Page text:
The only noteworthy aspect of the otherwise meaningless Donald Trump spurt in the public-opinion polls is that if it holds up, it will buy him a ticket into the first of the Republican debates in Cleveland early next month.
Currently Mr. Trump is running second to Jeb Bush or Scott Walker in the most prominent if equally meaningless early surveys of support for the many aspirants for the GOP presidential nomination. Under national party rules, only the top 10 are to be invited to the sanctioned debates in the early caucus and primary states.
Given his tactlessness and glaring lack of presidential qualifications, Mr. Trump's participation would guarantee fireworks and turn the debates into a circus. The big loser predictably would be the image of the Party of Lincoln.
The recent entry into the Democratic sweepstakes by former Virginia Sen. Jim Webb, a onetime Republican and decorated Vietnam War veteran, could also breathe both heat and light into the debates in the Party of Jefferson.
Mr. Webb as an early and outspoken dissenter from the 2003 invasion ofIraq, is well-positioned to hold Democratic frontrunner Hillary Clinton to account for her most glaring break with party liberals. That would be her vote as a senator who authorized use of force to oust Saddam Hussein, which she now regrets.
That case is already being made against her by Sen. Bernie Sanders of Vermont. But Mr. Webb's credentials as combat Marine with a harder edge than Mr. Sanders presents on the stump offers the prospect for a livelier debate challenge to the former first lady and Obama secretary of state. With Webb only the fifth Democrat in the race, his participation in those debates is assured.
Neither of the other two Democratic contenders for the White House, former Govs. Martin O'Malley of Maryland and Lincoln Chafee of Rhode Island, threatens to emulate Mr. Trump as a bull in the china shop in the Democratic debates. Consequently, it's highly unlikely their verbal exchanges in the early caucus and primary states will descend into the chaos and buffoonery that the New York real estate mogul promises to bring to the Republican free-for-alls.
Although nothing Mr. Trump says should be surprising, his remarks the other day in a CNN interview outdid himself both in bigotry and lack of political calculation. At a time when the party hopes to mend its image among Latino voters, Mr. Trump's observation that Mexicans and others crossing the southern border are committing rape and other crimes at a "mind-boggling" rate was itself mind-boggling.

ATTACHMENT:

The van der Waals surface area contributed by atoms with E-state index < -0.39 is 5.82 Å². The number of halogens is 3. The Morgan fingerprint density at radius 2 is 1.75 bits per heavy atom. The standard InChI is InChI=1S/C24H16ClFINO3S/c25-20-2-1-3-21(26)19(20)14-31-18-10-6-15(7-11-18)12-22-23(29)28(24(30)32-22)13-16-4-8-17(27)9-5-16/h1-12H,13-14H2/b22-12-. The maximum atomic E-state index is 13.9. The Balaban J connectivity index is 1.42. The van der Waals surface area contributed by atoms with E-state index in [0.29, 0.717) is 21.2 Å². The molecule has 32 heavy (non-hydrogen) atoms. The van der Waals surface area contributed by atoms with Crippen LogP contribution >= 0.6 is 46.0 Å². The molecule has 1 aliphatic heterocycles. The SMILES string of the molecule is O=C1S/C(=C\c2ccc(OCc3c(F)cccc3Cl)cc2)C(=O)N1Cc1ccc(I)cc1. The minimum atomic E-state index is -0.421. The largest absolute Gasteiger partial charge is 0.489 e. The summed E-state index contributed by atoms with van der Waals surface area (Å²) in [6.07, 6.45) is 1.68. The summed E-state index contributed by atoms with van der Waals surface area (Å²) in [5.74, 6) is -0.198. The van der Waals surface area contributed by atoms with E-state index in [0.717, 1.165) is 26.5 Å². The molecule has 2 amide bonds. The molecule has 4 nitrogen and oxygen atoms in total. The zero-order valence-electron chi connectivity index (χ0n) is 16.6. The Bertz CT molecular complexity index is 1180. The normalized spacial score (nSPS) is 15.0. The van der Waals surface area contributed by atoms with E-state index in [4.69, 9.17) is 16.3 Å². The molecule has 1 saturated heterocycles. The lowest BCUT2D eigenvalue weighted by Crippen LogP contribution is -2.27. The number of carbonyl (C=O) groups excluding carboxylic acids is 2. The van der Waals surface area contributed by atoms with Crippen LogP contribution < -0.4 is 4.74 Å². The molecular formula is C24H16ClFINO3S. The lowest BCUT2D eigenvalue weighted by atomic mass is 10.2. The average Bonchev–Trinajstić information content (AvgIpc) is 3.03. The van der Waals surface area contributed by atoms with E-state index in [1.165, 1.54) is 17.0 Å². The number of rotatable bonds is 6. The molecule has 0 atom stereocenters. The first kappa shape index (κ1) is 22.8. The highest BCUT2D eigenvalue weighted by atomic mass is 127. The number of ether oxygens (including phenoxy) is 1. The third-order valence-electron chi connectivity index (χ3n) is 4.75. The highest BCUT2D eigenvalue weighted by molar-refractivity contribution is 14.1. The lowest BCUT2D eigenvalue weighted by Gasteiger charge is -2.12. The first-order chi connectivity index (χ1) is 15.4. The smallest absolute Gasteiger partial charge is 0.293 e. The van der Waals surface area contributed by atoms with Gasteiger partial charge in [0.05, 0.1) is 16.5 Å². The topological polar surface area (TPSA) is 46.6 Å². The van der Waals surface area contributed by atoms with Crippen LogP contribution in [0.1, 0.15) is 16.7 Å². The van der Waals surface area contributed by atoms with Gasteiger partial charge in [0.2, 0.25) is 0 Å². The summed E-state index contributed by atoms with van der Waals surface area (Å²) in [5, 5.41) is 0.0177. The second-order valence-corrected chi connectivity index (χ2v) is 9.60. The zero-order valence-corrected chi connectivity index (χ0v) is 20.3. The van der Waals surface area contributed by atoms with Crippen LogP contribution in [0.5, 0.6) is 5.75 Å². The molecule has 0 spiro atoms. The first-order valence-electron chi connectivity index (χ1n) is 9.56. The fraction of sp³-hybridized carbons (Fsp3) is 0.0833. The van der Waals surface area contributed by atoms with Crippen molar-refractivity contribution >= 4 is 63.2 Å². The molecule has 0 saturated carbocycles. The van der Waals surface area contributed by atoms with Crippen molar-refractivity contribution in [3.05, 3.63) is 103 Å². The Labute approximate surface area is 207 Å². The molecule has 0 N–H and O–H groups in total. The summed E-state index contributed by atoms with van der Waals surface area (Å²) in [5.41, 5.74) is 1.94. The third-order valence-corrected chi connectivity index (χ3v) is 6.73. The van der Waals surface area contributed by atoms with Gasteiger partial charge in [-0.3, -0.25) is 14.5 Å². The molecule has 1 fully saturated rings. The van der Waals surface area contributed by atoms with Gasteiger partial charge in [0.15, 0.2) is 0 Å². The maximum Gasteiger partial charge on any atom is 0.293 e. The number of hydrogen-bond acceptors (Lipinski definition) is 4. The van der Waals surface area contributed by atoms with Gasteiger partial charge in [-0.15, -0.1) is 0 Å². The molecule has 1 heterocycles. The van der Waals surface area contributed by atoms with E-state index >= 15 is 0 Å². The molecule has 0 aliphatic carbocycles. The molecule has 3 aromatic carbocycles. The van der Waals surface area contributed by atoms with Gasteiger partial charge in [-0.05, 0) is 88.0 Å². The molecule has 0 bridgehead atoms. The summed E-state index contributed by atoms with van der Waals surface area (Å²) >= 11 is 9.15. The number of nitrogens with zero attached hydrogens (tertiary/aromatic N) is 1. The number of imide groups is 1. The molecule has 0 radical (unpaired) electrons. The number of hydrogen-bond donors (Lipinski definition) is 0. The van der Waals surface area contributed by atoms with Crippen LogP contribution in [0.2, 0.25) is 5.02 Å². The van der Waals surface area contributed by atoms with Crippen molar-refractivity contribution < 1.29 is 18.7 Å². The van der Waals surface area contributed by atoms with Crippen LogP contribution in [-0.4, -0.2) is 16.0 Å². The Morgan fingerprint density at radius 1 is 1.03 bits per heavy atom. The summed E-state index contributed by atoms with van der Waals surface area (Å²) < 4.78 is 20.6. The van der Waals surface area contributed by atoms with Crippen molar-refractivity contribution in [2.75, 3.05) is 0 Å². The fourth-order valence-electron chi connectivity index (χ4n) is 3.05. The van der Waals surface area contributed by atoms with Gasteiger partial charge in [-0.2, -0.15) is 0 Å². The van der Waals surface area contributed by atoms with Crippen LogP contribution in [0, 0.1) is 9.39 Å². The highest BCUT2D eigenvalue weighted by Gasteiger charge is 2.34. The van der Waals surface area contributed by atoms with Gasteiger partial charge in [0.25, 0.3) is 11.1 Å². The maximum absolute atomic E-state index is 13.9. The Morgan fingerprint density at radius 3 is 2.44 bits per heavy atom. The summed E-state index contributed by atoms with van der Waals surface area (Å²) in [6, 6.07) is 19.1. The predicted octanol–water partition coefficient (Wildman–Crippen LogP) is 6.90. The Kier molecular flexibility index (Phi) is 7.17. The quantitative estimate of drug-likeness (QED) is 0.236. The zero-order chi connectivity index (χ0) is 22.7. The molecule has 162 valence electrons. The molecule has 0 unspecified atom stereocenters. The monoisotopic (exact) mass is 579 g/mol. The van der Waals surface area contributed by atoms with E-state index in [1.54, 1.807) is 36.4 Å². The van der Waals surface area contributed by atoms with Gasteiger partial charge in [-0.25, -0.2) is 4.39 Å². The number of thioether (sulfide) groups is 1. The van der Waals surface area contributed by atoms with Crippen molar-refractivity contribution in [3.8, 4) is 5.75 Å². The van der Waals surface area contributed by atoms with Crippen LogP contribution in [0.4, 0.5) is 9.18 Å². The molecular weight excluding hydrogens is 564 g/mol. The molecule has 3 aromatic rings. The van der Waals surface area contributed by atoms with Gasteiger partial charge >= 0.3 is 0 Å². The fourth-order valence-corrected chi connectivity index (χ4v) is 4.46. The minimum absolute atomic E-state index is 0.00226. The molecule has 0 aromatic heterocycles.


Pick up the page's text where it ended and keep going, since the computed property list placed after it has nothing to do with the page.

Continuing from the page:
Yet leading lights of the GOP have been remarkably benign in combatting Mr. Trump's hijacking of the 2016 presidential race and the party's image. Republican National Chairman Reince Priebus has guardedly ventured to say that Trump's comments are "not helpful." Former Gov. Rick Perry of Texas, a rival candidate, said: "I don't think Donald Trump's remarks reflect the Republican Party."
Florida Sen. Marco Rubio, another rival, said "candidates will be held countable by the voters for what they say," and went on as a Cuban-American to extol the virtues of Latino immigrants like his naturalized parents.
But in televised debate, will Trump's rivals let it go at that, especially with New York's most prominent loudmouth doing his best to hog the spotlight and upset the apple cart? Originally they were saying the more, the merrier in the race, but no longer.
On the Democratic side, Mr. Trump is being seen as in Monopoly terms -- a bank error in their favor -- as he wreaks havoc on customary GOP decorum. Meanwhile, the smaller, manageable field of four challengers to Hillary Clinton, all responsible current or former office-holders, prepare for more sedate and substantive tilting with her in the Democratic debates to come.
Still, one never knows what will happen in either party in these televised pressure cookers. For all the meticulous preparations, spontaneity has often produced the unexpected. With or without a loose cannon like The Donald, the candidate debates will be reality shows of a more genuine manner than the ones Mr. Trump has starred in the past.
Jules Witcover is a syndicated columnist and former long-time writer for The Baltimore Sun. His latest book is "The American Vice Presidency: From Irrelevance to Power" (Smithsonian Books). His email is firstname.lastname@example.org.